Heather Snow's secret formula for romance: a brilliant heroine!

Since Jane Austen penned her first novel it has been (universally) understood that an excellent heroine has to be smart–or at least two or three moves ahead of the hero most of the time!

In order to truly appreciate the smartness of a fictional heroine a brief reminder about dumb female characters might be in order. Take horror movie heroines. Women seem to do the dumbest things in horror films. Example: Terrified by the night stalker, heroine hears a noise down in the basement. Why does she always go down there?

Smartest horror movie heroine? Ellen Ripley from Alien! 

The smarter the heroine the more we love her. 

Heather Snow has written a smart, sexy heroine who is more interested in experimenting in the laboratory than marriage. She represents the scientific woman, more of a rarity in her day than today! 
Fact: Women were not admitted to membership of the University of Oxford until 1920, although they had been allowed to sit some University examinations and attend lectures for over forty years by that date. 

In honor of Heather's brilliant and charming heroine, Liliana Claremont lets take a historical look at a few ladies of science. Pick your favorite scientifique féminin from the bios below or share your own personal favorite. Two commenters will win one of the following giveaways:

A signed copy of Sweet Enemy
A $20.00 Philosophy Skin Care Gift Certificate 


Mathematician and astronomer Hypatia was a Roman woman who, unlike most women during her time, received a good education. Hypatia studied mathematics, astronomy and natural science, and was appointed as the head of the University of Alexandria.

Émilie du Châtelet
(1706 –1749)
French mathematician, physicist, and author during the Age of Enlightenment. Her crowning achievement is considered to be her translation and commentary on Issac Newton’s work Principia Mathematica. The translation, published ten years after her death in 1759, is still considered the standard French translation. Voltaire was one of her lovers.

Ada Lovelace 
(1815 – 1852) 
Mathematician Augusta Ada Byron (later Countess of Lovelace) never knew her father, the poet Lord Byron, who left England due to a scandal shortly after her birth. Lovelace wrote what now acknowledged as the world’s first computer program for an analytical engine considered one of the first computers.

Marie Curie
(b. 1867-1934) 
Marie Curie is one of the most famous scientists that ever lived. For her doctorate degree, Marie researched the element Uranium, and she discovered radioactivity.Her contributions such as the discovery of Radium and other key elements help us out every day, especially when getting an x-ray.

Liliana Claremont 
(Heroine of Sweet Enemy)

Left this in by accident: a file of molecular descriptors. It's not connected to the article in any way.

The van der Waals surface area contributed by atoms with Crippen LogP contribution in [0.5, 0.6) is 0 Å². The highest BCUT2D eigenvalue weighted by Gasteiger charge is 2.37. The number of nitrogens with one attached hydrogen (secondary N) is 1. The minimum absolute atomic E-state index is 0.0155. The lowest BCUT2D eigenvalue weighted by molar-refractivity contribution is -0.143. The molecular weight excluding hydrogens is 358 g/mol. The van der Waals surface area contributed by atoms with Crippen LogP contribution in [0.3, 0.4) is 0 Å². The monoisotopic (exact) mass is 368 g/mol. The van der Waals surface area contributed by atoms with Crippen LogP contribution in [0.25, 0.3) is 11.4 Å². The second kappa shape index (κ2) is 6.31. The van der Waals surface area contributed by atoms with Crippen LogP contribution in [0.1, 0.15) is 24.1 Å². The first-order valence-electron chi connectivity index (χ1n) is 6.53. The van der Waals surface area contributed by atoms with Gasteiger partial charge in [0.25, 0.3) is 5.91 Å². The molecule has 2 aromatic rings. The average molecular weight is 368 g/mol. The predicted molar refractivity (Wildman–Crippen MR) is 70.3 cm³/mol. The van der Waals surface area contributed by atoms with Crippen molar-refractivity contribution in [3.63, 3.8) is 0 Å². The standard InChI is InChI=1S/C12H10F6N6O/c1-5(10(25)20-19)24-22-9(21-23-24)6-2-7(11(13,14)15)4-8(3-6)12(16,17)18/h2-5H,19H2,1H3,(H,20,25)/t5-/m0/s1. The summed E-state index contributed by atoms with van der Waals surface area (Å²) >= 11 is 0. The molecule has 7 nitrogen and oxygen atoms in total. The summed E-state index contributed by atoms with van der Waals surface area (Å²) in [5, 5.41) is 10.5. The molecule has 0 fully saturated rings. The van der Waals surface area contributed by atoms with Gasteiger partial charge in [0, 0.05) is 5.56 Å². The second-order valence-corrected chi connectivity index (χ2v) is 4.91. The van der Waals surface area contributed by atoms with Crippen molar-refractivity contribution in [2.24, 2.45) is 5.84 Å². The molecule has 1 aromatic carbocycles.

A brilliant chemist, doesn’t want to be any man’s wife, much less a Countess.  If she had tuppence for every time she’d been told her place was filling the nursery, not experimenting in the laboratory, she could buy the Tower Bridge. However, when she receives a coveted invitation to the Earl’s house party, she trades in her beakers for ball gowns and gladly takes on the guise of husband hunter—for the chance to uncover what the Earl had to do with the murder of her father.

Liliana believes the best way to get the answers she needs is to keep her enemy close, though romance is not part of her formula. But it only takes one kiss to start a reaction she can't control...

A brilliant heroine requires a challenging hero

Geoffrey Wentworth, a war hero and rising political star, never wanted to be the Earl, but when his brother dies, he knows his duty—take up the responsibility for his family’s estates. His mother’s definition of duty differs from his, however, and can be summed up in one word—heirs.  When Geoffrey rushes home to answer her urgent summons, he finds himself host to a house full of women, all vying to become the next Countess of Stratford.  But his love is Parliament, where he wields his influence and reputation to better the lives of ex-soldiers, until a tempting houseguest and a secret from his past threaten his freedom…and his heart.

Who is your favorite smart heroine? Pick one of the women above or name someone new. Comment for a chance to win a signed copy of Sweet Enemy or a $20 gift certificate to Philosophy skin care!

***Note: Offer void where prohibited. Prizes will be mailed to North America  addresses only. If an Advanced Reading Copy (ARC) is available, the author may utilize that option for International participants. Odds of winning vary due to the number of entrants.


  1. I'll go with Hypatia. I first learned about her when Rachel Weisz portrayed her in a movie.